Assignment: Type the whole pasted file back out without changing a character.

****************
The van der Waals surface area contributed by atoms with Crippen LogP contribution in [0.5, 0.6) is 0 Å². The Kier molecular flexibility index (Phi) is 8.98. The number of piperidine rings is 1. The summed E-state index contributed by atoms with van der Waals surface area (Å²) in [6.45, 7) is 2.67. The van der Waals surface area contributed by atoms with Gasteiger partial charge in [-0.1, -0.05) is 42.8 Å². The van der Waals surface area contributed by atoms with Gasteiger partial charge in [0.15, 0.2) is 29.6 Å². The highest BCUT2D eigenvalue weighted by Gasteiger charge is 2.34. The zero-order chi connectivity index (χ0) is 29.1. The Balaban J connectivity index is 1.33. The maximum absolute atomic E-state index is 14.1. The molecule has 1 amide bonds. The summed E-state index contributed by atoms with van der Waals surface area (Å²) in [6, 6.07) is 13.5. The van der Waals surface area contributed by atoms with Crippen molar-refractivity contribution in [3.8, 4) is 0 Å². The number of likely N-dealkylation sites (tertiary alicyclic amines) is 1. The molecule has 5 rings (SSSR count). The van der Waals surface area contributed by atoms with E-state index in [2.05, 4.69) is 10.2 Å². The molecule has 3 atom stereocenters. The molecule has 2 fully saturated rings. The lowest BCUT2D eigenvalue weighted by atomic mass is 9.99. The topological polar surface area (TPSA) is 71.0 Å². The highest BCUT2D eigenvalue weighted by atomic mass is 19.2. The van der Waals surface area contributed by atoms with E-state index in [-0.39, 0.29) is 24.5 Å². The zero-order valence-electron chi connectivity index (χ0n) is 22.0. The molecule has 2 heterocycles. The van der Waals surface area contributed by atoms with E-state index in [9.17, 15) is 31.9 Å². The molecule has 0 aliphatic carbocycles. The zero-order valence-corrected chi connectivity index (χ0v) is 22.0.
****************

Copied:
The van der Waals surface area contributed by atoms with Crippen LogP contribution in [0.5, 0.6) is 0 Å². The Kier molecular flexibility index (Phi) is 8.98. The number of piperidine rings is 1. The summed E-state index contributed by atoms with van der Waals surface area (Å²) in [6.45, 7) is 2.67. The van der Waals surface area contributed by atoms with Gasteiger partial charge in [-0.1, -0.05) is 42.8 Å². The van der Waals surface area contributed by atoms with Gasteiger partial charge in [0.15, 0.2) is 29.6 Å². The highest BCUT2D eigenvalue weighted by Gasteiger charge is 2.34. The zero-order chi connectivity index (χ0) is 29.1. The Balaban J connectivity index is 1.33. The maximum absolute atomic E-state index is 14.1. The molecule has 1 amide bonds. The summed E-state index contributed by atoms with van der Waals surface area (Å²) in [6, 6.07) is 13.5. The van der Waals surface area contributed by atoms with Crippen molar-refractivity contribution in [3.8, 4) is 0 Å². The number of likely N-dealkylation sites (tertiary alicyclic amines) is 1. The molecule has 5 rings (SSSR count). The van der Waals surface area contributed by atoms with E-state index in [2.05, 4.69) is 10.2 Å². The molecule has 3 atom stereocenters. The molecule has 2 fully saturated rings. The lowest BCUT2D eigenvalue weighted by atomic mass is 9.99. The topological polar surface area (TPSA) is 71.0 Å². The highest BCUT2D eigenvalue weighted by atomic mass is 19.2. The van der Waals surface area contributed by atoms with E-state index in [-0.39, 0.29) is 24.5 Å². The zero-order valence-electron chi connectivity index (χ0n) is 22.0. The molecule has 2 heterocycles. The van der Waals surface area contributed by atoms with E-state index in [9.17, 15) is 31.9 Å². The molecule has 0 aliphatic carbocycles. The zero-order valence-corrected chi connectivity index (χ0v) is 22.0.